COVID-19 protocols strain Nevada County homeless shelter’s budget
By the numbers
As of June 10
Number of COVID-19 cases: 50
Number tested: 3,815
Number in western county: 12
Number in eastern county: 38
Number of active cases: 5
Number of recoveries: 44
Number of deaths: 1
Learn more at http://www.theunion.com/coronavirus
As western Nevada County’s only 24/7 homeless shelter, Hospitality House has housed a total of 23 people since implementing its COVID-19 emergency plans on March 16, and numbers continue to rise.
“We are housing even more people this week and next,” said program manager Isaias Acosta. “Our efforts to help people have only increased since the onset of the pandemic and they will continue to increase because the need to respond is great.”
Hospitality House implemented its emergency action plan protocol for COVID-19 in mid-March, following recommendations set forth by Nevada County Public Health, said Acosta. Since that time, these plans have included increased sanitation and disinfecting of common areas as well as nightly training for guests and staff on hand washing and general hygiene. Guests are regularly screened for possible fever using infrared thermometers, and dinner service now has three separate seatings to ensure there are no more than 16 guests in the dining room, each seated six feet apart.
Additionally, all guests have access to masks and sanitization kits. In partnership with the county’s Homeless Outreach and Medical Engagement (HOME) team, Acosta said Hospitality House has been mitigating for COVID-19 on the streets by passing out preventive supplies, hygiene kits and helping people access medical care, including COVID-19 testing.
In order to adhere to shelter-in-place best practices, Hospitality House has shifted from being a single overnight shelter into a 24/7 operation, serving people at Utah’s Place as well as five separate motels.
“We’ve made this shift into motels in partnership with the county to ensure social distancing recommendations are adhered to and to help even more people during the pandemic,” said Acosta. “Our services are only increasing by the day and we have no intentions of slowing down when people need us now more than ever before.”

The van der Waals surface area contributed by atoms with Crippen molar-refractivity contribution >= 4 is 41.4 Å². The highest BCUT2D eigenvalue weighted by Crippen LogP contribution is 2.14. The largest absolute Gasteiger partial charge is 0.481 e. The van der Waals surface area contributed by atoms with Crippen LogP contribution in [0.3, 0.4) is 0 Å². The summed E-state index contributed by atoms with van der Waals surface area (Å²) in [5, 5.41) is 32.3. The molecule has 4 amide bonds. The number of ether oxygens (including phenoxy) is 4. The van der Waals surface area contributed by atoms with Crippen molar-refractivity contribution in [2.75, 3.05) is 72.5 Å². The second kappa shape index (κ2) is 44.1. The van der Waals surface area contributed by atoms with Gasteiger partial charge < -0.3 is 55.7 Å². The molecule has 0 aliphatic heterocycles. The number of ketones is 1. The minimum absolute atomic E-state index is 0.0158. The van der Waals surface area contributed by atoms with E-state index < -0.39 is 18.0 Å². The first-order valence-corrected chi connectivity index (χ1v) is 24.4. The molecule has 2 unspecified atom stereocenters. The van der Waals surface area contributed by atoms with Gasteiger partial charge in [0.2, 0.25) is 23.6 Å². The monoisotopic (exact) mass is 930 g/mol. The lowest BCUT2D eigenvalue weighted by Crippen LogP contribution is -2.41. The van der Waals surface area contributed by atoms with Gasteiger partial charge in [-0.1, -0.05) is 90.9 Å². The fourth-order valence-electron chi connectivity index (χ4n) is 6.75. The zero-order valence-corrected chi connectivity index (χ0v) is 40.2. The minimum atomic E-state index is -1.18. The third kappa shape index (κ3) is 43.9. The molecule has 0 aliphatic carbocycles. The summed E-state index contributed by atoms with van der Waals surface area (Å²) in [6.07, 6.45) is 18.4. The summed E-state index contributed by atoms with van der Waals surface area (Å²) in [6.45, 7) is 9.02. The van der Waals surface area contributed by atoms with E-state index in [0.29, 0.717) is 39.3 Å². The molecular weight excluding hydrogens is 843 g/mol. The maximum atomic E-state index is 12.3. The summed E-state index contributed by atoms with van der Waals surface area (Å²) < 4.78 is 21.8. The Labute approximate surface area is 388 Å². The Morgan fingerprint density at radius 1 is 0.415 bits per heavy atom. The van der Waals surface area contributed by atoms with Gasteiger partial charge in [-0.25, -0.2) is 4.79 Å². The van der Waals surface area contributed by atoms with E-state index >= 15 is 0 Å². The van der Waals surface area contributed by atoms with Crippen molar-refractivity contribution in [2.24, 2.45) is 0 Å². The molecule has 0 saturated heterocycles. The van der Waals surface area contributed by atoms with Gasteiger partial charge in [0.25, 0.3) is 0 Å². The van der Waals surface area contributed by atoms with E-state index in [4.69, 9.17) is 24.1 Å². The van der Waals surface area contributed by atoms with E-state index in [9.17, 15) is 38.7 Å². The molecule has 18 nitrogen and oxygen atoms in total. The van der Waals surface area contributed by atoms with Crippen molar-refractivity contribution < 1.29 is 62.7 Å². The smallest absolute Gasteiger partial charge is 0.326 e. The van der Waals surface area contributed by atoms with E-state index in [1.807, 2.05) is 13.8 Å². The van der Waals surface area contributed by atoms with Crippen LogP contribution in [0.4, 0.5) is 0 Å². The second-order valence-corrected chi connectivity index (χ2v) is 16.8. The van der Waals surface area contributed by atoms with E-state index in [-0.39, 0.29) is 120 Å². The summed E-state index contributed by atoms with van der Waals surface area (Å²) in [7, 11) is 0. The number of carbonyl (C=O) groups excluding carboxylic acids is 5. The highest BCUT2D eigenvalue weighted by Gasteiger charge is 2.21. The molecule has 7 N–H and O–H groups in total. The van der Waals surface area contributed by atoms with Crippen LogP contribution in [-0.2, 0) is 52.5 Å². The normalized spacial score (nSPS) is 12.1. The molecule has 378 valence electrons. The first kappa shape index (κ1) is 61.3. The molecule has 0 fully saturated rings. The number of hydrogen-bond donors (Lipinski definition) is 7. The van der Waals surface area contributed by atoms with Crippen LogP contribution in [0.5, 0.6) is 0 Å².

Individuals who display possible symptoms are given a mask, separated from the rest of the population and are required to visit a physician and a local testing station. Hospitality House staff members said they have emergency plans in place should the need for quarantining COVID-19 individuals arise. However, of the approximate 30 homeless individuals who have been tested, everyone has been negative, reported Acosta.
‘HOUSING FIRST’ DEVELOPMENTS
The implementation of COVID-19 emergency plans come on the heels of a relatively new homeless assistance approach deemed “Housing First,” which is guided by the belief that individuals need basic necessities like food and shelter before attending to secondary issues, such as getting a job, learning how to budget or focusing on substance abuse issues. As a result, last year Hospitality House opened a separate “Outreach Dorm,” which now serves as a new entry point for services.
“This dorm follows a come-as-you-are philosophy, which means people who may be struggling with addiction or related ailments are still welcome indoors and supported in their recovery process,” said Acosta.
In the spirit of the Housing First philosophy, Hospitality House also launched its new pet program at the shelter on New Year’s Day. For the first time in the shelter’s history, people and their pets can both receive shelter and care. The pet program provides animals with indoor shelter, food, licensing, veterinary care, spay and neuter, wellness checks, flea and tick treatment, medications and even medical operations, if needed.
A key result of this new program is that it now lowers the barrier for services for individuals who own pets and increases their likelihood of returning to permanent housing, said Acosta.
ADDITIONAL FUNDING NEEDED
With the demand for services rising and the need to continue implementing COVID-19 best health practices for the unforeseeable future, the nonprofit community shelter relies heavily on donations for its survival, especially now.
“We shifted from a single overnight shelter into a 24/7 operation at multiple locations,” said Acosta. “Hospitality House’s expenses are rapidly increasing out of absolute necessity to keep people well cared for and safe, including small children. We’re providing three meals a day, mental health counseling, job training, customized case management, and we’re doing it with no lapses in services provided.”
“We welcome the community’s help if they can give it,” continued Acosta. “A $50 donation will help one person right now struggling with homelessness receive a night of emergency shelter with wraparound services, such as food, clothing, job training, mental health counseling, transportation to medical, and customized case management to return to stable housing — on top of supplies and the support needed to make it through the pandemic.
“These services are working,” he added. “People continue to move into permanent homes.”
To contact Staff Writer Cory Fisher, email her at email@example.com or call 530-477-4203.
Anyone still wondering how far the market shift has moved from that white-hot seller’s market of 2020-2021 should talk to prospective buyers, especially those who began their home search about six months ago.
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